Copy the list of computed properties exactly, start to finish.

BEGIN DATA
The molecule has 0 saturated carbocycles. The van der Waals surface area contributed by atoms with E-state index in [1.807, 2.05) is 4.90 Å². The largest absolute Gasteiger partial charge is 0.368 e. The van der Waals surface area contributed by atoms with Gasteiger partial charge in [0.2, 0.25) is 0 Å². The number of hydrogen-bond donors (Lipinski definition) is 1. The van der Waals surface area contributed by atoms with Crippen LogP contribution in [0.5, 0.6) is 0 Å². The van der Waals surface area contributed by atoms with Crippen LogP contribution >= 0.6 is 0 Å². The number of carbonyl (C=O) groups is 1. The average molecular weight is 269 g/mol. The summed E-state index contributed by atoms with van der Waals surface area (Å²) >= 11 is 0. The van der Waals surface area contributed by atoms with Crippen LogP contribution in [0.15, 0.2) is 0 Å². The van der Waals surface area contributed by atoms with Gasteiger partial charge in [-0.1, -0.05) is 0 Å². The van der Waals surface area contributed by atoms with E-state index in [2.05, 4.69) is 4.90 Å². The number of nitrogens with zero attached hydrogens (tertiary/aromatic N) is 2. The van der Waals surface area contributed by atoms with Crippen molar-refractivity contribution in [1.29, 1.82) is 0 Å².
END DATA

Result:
The molecule has 0 saturated carbocycles. The van der Waals surface area contributed by atoms with E-state index in [1.807, 2.05) is 4.90 Å². The largest absolute Gasteiger partial charge is 0.368 e. The van der Waals surface area contributed by atoms with Gasteiger partial charge in [0.2, 0.25) is 0 Å². The number of hydrogen-bond donors (Lipinski definition) is 1. The van der Waals surface area contributed by atoms with Crippen LogP contribution in [0.5, 0.6) is 0 Å². The van der Waals surface area contributed by atoms with Crippen LogP contribution >= 0.6 is 0 Å². The number of carbonyl (C=O) groups is 1. The average molecular weight is 269 g/mol. The summed E-state index contributed by atoms with van der Waals surface area (Å²) >= 11 is 0. The van der Waals surface area contributed by atoms with Crippen LogP contribution in [0.15, 0.2) is 0 Å². The van der Waals surface area contributed by atoms with Gasteiger partial charge in [-0.1, -0.05) is 0 Å². The van der Waals surface area contributed by atoms with E-state index in [2.05, 4.69) is 4.90 Å². The number of nitrogens with zero attached hydrogens (tertiary/aromatic N) is 2. The van der Waals surface area contributed by atoms with Crippen molar-refractivity contribution in [1.29, 1.82) is 0 Å².